“I think it surprises people whenever they taste the dish, they’re like, ‘Oh it’s a ketchup spaghetti, how good could it be?’ It’s just how it’s put together,” Cezar said. “Ordering product that’s at the height of its season. The best of what you can responsibly get. Something that’s sustainable. That’s something that I want to push forward to the menus that we have here, just making sure that we’re sticking to the same idea of representing Italian cooking and Japanese cooking… making sure that we’re paying respects in a respectable way without trying to reinvent the wheel. At the end of the day I want Japanese people to come in here and be like ‘Oh, this still makes sense. This restaurant is doing every preparation or technique justice and representing it well.’”
The menu, which Cezar would like to change every month, features some pizza and pasta combinations that may be daunting to some diners, but Cezar hopes that those who come to Tonari will be adventurous, and willing to try something new. For instance, the Mentaiko cream is a sauce made with cod roe. Right now, it’s featured on both a pasta and a pizza on the menu.
As he loads a Mentaiko and corn pizza into the all-important pizza oven, he explains that the pie gets loaded with cheese, and that the cheese helps the pizza get ridiculously crispy in the pan.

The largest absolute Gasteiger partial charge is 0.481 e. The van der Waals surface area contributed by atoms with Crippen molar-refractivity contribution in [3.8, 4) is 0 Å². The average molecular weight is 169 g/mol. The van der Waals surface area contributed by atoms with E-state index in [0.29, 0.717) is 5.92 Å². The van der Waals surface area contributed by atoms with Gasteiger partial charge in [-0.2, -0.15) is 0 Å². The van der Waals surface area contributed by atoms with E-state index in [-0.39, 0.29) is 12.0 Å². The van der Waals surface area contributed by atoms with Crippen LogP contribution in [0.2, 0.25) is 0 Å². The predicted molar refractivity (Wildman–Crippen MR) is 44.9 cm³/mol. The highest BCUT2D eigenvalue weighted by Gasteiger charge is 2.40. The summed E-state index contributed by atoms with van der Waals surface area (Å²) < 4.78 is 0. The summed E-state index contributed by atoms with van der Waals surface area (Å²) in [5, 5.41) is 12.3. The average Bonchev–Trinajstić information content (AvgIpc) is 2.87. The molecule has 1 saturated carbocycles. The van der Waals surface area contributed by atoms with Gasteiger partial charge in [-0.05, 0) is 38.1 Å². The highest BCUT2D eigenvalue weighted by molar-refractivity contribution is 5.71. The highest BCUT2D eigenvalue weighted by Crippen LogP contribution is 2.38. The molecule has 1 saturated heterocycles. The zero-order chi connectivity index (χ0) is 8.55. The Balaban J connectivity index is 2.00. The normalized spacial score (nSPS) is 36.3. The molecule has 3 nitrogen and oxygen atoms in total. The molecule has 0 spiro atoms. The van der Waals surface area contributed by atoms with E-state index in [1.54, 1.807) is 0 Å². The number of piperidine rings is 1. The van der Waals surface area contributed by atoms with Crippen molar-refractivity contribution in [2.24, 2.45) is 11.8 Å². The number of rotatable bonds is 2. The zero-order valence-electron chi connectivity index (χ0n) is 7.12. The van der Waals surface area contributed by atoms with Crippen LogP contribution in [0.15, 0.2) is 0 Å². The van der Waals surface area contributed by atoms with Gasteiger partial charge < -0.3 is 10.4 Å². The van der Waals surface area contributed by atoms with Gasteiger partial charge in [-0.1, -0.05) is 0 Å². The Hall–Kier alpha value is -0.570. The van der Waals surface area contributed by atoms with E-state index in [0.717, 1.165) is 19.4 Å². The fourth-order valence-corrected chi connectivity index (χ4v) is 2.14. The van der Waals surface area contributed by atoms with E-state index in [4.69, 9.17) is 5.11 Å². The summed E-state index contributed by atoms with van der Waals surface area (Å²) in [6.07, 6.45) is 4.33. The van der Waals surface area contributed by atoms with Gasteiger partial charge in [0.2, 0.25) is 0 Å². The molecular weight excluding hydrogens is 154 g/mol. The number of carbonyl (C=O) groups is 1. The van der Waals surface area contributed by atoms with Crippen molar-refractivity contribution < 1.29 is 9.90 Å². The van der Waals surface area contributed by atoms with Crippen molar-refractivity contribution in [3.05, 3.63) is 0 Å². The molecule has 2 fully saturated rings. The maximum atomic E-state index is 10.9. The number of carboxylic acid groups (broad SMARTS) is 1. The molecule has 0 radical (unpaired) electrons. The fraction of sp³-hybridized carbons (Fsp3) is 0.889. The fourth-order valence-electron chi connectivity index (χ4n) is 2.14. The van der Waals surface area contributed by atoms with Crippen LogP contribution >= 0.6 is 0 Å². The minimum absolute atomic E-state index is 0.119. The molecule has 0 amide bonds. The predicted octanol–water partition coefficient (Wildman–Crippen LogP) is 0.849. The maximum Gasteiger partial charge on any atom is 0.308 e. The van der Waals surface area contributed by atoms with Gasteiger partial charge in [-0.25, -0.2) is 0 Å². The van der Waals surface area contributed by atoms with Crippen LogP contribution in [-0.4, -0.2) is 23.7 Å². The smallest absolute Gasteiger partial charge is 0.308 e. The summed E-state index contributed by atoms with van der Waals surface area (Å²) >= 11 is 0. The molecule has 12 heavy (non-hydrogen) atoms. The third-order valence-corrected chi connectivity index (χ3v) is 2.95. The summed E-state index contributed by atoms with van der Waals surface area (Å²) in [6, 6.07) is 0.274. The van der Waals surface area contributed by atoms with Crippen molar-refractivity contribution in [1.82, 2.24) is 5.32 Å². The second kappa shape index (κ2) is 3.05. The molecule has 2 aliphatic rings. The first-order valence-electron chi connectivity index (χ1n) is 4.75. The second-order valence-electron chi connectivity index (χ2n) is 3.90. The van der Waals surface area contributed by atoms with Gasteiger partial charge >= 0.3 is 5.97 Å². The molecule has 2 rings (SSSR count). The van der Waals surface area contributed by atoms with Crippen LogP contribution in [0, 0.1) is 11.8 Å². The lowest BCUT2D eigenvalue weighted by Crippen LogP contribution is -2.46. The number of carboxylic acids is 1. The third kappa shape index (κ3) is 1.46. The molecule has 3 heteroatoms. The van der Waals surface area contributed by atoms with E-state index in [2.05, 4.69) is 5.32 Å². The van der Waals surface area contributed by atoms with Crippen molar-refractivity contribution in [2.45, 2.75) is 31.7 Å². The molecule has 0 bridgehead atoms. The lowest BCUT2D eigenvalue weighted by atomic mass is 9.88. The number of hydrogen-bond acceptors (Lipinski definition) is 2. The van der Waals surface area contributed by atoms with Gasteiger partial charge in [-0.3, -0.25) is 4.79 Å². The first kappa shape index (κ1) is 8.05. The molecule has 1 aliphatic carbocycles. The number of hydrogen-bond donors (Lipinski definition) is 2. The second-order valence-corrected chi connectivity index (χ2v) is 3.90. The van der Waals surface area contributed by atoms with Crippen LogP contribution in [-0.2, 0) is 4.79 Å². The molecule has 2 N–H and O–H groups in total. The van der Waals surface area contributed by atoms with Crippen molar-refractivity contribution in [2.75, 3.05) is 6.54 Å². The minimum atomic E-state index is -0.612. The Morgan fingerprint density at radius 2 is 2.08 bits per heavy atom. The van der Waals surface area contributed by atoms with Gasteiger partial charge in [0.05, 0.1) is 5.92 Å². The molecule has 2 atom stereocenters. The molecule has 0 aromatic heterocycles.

“It’s almost like a corner of a lasagna, but everybody gets a corner piece,” he said.
Cezar says developing new menu items and recipes can be challenging, but it’s something he enjoys.
“The beauty about learning Japanese-style cooking is you value subtraction as you go,” the chef said. “You only use what you need, and that’s very hard for a chef to do.”
He said it goes back to the mission of getting the word out about wafu cuisine.
“How do you educate people is the hard part,” Cezar said. “If you blindfold somebody they’ll think, ‘this is a pepperoni pizza.’ Yeah, but do you taste the intricacies of the ingredients that go into the sauce? That’s the challenge. I think we’ve done a good job. My hope is that, moving forward, we’ll have a lot more people curious to come and say, ‘I want to see what you guys are doing.'”
707 6th Street Northwest
Monday & Tuesday – closed
Wednesday & Thursday – 5 pm to 9:30 pm
Friday and Saturday – 5 pm – 10 pm
Sunday – 5 pm – 9 pm